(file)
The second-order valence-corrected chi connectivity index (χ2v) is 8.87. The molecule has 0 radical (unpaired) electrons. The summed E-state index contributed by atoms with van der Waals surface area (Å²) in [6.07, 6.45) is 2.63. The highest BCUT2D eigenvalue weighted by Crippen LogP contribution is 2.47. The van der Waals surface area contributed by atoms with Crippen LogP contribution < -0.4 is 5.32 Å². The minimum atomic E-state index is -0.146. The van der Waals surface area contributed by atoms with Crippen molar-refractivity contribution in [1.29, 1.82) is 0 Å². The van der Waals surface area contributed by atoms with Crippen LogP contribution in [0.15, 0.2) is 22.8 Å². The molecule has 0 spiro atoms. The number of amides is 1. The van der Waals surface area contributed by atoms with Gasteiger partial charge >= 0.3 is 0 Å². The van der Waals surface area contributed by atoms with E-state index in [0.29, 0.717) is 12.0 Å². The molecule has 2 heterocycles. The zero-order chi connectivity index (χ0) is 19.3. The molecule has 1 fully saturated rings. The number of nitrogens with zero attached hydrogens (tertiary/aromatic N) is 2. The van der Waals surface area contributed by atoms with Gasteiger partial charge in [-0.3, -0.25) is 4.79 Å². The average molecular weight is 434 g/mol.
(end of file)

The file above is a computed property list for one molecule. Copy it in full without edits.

The second-order valence-corrected chi connectivity index (χ2v) is 8.87. The molecule has 0 radical (unpaired) electrons. The summed E-state index contributed by atoms with van der Waals surface area (Å²) in [6.07, 6.45) is 2.63. The highest BCUT2D eigenvalue weighted by Crippen LogP contribution is 2.47. The van der Waals surface area contributed by atoms with Crippen LogP contribution < -0.4 is 5.32 Å². The minimum atomic E-state index is -0.146. The van der Waals surface area contributed by atoms with Crippen molar-refractivity contribution in [1.29, 1.82) is 0 Å². The van der Waals surface area contributed by atoms with Crippen LogP contribution in [0.15, 0.2) is 22.8 Å². The molecule has 0 spiro atoms. The number of amides is 1. The van der Waals surface area contributed by atoms with Gasteiger partial charge >= 0.3 is 0 Å². The van der Waals surface area contributed by atoms with E-state index in [0.29, 0.717) is 12.0 Å². The molecule has 2 heterocycles. The zero-order chi connectivity index (χ0) is 19.3. The molecule has 1 fully saturated rings. The number of nitrogens with zero attached hydrogens (tertiary/aromatic N) is 2. The van der Waals surface area contributed by atoms with Gasteiger partial charge in [-0.3, -0.25) is 4.79 Å². The average molecular weight is 434 g/mol.